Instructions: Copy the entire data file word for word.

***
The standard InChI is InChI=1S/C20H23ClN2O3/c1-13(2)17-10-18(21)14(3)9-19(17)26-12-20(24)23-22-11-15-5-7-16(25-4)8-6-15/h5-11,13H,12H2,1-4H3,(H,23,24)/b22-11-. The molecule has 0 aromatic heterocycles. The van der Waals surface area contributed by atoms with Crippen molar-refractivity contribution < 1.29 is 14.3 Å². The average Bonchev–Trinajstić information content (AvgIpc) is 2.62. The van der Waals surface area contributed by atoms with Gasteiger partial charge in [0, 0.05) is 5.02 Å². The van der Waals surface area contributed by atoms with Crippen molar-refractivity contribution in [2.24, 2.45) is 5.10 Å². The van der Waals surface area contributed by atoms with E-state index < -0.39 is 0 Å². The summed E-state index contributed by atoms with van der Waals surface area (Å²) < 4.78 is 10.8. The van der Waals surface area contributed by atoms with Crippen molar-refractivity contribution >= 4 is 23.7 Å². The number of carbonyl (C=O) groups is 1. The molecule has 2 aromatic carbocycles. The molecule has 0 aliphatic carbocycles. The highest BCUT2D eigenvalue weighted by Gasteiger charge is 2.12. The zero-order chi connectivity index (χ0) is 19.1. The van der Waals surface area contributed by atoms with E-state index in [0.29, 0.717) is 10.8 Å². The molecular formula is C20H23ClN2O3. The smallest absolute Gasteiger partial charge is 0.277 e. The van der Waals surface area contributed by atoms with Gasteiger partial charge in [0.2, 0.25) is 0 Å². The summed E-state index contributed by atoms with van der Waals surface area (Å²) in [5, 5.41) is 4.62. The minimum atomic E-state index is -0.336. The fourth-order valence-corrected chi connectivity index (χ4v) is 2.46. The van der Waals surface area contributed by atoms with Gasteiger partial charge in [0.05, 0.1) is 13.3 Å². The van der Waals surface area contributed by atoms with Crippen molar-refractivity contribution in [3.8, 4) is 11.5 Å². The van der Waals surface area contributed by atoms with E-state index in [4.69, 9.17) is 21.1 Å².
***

The standard InChI is InChI=1S/C20H23ClN2O3/c1-13(2)17-10-18(21)14(3)9-19(17)26-12-20(24)23-22-11-15-5-7-16(25-4)8-6-15/h5-11,13H,12H2,1-4H3,(H,23,24)/b22-11-. The molecule has 0 aromatic heterocycles. The van der Waals surface area contributed by atoms with Crippen molar-refractivity contribution < 1.29 is 14.3 Å². The average Bonchev–Trinajstić information content (AvgIpc) is 2.62. The van der Waals surface area contributed by atoms with Gasteiger partial charge in [0, 0.05) is 5.02 Å². The van der Waals surface area contributed by atoms with Crippen molar-refractivity contribution in [2.24, 2.45) is 5.10 Å². The van der Waals surface area contributed by atoms with E-state index < -0.39 is 0 Å². The summed E-state index contributed by atoms with van der Waals surface area (Å²) < 4.78 is 10.8. The van der Waals surface area contributed by atoms with Crippen molar-refractivity contribution >= 4 is 23.7 Å². The number of carbonyl (C=O) groups is 1. The molecule has 2 aromatic carbocycles. The molecule has 0 aliphatic carbocycles. The highest BCUT2D eigenvalue weighted by Gasteiger charge is 2.12. The zero-order chi connectivity index (χ0) is 19.1. The van der Waals surface area contributed by atoms with E-state index in [0.29, 0.717) is 10.8 Å². The molecular formula is C20H23ClN2O3. The smallest absolute Gasteiger partial charge is 0.277 e. The van der Waals surface area contributed by atoms with Gasteiger partial charge in [0.2, 0.25) is 0 Å². The summed E-state index contributed by atoms with van der Waals surface area (Å²) in [5, 5.41) is 4.62. The minimum atomic E-state index is -0.336. The fourth-order valence-corrected chi connectivity index (χ4v) is 2.46. The van der Waals surface area contributed by atoms with Gasteiger partial charge in [0.05, 0.1) is 13.3 Å². The van der Waals surface area contributed by atoms with Crippen molar-refractivity contribution in [3.8, 4) is 11.5 Å². The van der Waals surface area contributed by atoms with E-state index in [4.69, 9.17) is 21.1 Å².